It is important to say here that the choice to grow vegetables in a city garden is not about attempting to feed a family or replicate the BBC comedy The Good Life. This diary concerns recreational gardening fitted between busy working lives and full time family responsibilities. The aim here is to bring something of the country quality of life into the city as a respite from the constant busyness of modern life.
Why would you garden?
Quite simply, you have to want to. Gardening requires physical work, patience, attention to detail and sustained commitment over the key growing times of the year. It should not be a drudgery or an annoying chore. If planned properly the physical work is minimal. What is most required is an intellectual interest in producing crops working within the limitations of physical space, seasons and soils.
Use of space
The main point of this diary is to examine just what can be grown in limited space. Whether it is a few pots on a window sill, a few trays hung on a railing, a few hanging baskets or a collection of pots on a balcony, vegetable gardening can make excellent use of under-used spaces. The creativity is utilising small garden spaces for planting, maximising what opportunity is available is the real challenge of the small scale urban gardener.
Exercise and diet
Gardening is the under-sung hero of the exercise world. The daily “hour in the garden” required to produce the best results involves a constant practice of small exertions and gentle exercise widely recognised as beneficial to health. The produce from the garden can prove an excellent incentive towards healthy eating, particularly with children, where the “garden to plate” routine brings everyone closer to the “you are what you eat” maxim.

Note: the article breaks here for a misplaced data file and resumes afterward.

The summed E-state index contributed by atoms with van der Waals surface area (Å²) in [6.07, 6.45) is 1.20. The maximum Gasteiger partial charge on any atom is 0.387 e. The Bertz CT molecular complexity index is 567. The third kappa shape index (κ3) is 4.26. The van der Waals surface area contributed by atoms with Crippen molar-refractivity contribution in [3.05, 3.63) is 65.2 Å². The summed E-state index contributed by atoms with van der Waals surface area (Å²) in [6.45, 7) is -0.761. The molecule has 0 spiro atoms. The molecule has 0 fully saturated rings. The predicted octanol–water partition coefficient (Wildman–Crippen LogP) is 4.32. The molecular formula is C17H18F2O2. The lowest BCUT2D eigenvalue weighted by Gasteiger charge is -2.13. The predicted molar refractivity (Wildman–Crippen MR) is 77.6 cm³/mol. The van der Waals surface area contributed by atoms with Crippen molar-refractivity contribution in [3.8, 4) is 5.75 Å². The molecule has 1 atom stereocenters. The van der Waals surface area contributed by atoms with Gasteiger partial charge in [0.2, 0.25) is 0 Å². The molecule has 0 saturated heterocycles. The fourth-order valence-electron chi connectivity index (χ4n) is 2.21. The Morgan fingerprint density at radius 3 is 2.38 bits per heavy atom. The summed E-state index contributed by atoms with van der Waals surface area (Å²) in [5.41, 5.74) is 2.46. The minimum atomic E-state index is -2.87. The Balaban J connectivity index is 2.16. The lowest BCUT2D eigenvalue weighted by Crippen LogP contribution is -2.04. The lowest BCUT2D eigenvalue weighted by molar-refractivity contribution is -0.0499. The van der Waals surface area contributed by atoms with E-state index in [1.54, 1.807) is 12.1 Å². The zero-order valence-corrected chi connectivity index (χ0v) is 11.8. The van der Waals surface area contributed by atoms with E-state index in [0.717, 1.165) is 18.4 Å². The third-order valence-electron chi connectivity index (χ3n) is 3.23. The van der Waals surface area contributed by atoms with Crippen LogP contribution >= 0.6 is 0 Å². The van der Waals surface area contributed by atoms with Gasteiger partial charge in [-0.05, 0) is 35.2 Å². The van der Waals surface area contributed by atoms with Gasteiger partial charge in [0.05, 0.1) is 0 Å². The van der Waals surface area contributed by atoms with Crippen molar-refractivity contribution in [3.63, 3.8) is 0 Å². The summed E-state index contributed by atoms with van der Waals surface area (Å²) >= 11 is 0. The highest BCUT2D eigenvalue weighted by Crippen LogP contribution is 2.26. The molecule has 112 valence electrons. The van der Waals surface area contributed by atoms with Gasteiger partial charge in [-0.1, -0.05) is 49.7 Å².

Even after 20 years of gardening the learning still goes on. With the un-seasonal changes in weather occurring more regularly, the decrease in a proper spring, gardening requires a longer term perspective on weather and climate. Learning how to adjust to these changes, how to read the weather, how to use the plants available and how to make best use of limiting conditions, is a lifelong learning exercise.
No one can know your garden like you do. If every garden is affected by maybe 100 conditions or factors, only observable after prolonged exposure over several years, each gardener becomes the expert in their own small piece of the puzzle. Plants that grow well in one garden may fail in another. Plants that work well one year may fail the following year. Understanding the changing conditions in a garden over time is possibly the closest we can come to understanding the climate change more generally affecting the whole planet.
Living in a modern city is a stressful exercise. Keeping up with the pressures of work day in and day out leads to feelings of exhaustion and overload. Add to these the occasional little (or large) life crisis and no wonder reports of mental health problems are increasing every year. The un-recognised epidemic it has been called. It is now widely recognised that horticultural therapy has an important role to play in helping people recover from mental health issues. Some small scale gardening can help most people balance out their day and afford a little space of quiet “me time.”
There is an old expression, “growing food is growing people.” In the busy modern world people – especially children – have little connection with the food they eat. This loss of a fundamental knowledge, once essential for life has left most people dependent on what is given to them for food. Restoring any small part of that knowledge to the next generation seems a worthwhile contribution to the future.